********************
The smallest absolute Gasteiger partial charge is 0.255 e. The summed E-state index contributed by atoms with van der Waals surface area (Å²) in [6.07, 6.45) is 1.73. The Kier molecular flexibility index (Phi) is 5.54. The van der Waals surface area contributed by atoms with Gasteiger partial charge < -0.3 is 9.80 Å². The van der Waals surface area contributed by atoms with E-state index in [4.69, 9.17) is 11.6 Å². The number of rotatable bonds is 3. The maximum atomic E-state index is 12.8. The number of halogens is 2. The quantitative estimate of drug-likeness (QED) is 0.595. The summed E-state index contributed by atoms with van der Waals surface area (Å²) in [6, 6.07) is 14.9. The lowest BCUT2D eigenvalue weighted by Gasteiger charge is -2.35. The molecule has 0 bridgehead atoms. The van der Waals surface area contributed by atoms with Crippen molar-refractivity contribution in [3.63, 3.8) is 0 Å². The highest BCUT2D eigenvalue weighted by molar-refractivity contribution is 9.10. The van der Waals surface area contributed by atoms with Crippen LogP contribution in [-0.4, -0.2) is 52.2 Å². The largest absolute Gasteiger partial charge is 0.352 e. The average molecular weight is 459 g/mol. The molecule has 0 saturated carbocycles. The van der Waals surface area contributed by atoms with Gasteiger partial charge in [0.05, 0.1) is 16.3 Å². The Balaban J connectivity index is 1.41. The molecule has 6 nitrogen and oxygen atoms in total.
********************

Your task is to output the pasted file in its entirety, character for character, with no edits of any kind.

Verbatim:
The smallest absolute Gasteiger partial charge is 0.255 e. The summed E-state index contributed by atoms with van der Waals surface area (Å²) in [6.07, 6.45) is 1.73. The Kier molecular flexibility index (Phi) is 5.54. The van der Waals surface area contributed by atoms with Gasteiger partial charge < -0.3 is 9.80 Å². The van der Waals surface area contributed by atoms with E-state index in [4.69, 9.17) is 11.6 Å². The number of rotatable bonds is 3. The maximum atomic E-state index is 12.8. The number of halogens is 2. The quantitative estimate of drug-likeness (QED) is 0.595. The summed E-state index contributed by atoms with van der Waals surface area (Å²) in [6, 6.07) is 14.9. The lowest BCUT2D eigenvalue weighted by Gasteiger charge is -2.35. The molecule has 0 bridgehead atoms. The van der Waals surface area contributed by atoms with Crippen molar-refractivity contribution in [3.63, 3.8) is 0 Å². The highest BCUT2D eigenvalue weighted by molar-refractivity contribution is 9.10. The van der Waals surface area contributed by atoms with Crippen LogP contribution in [-0.4, -0.2) is 52.2 Å². The largest absolute Gasteiger partial charge is 0.352 e. The average molecular weight is 459 g/mol. The molecule has 0 saturated carbocycles. The van der Waals surface area contributed by atoms with Gasteiger partial charge in [0.05, 0.1) is 16.3 Å². The Balaban J connectivity index is 1.41. The molecule has 6 nitrogen and oxygen atoms in total.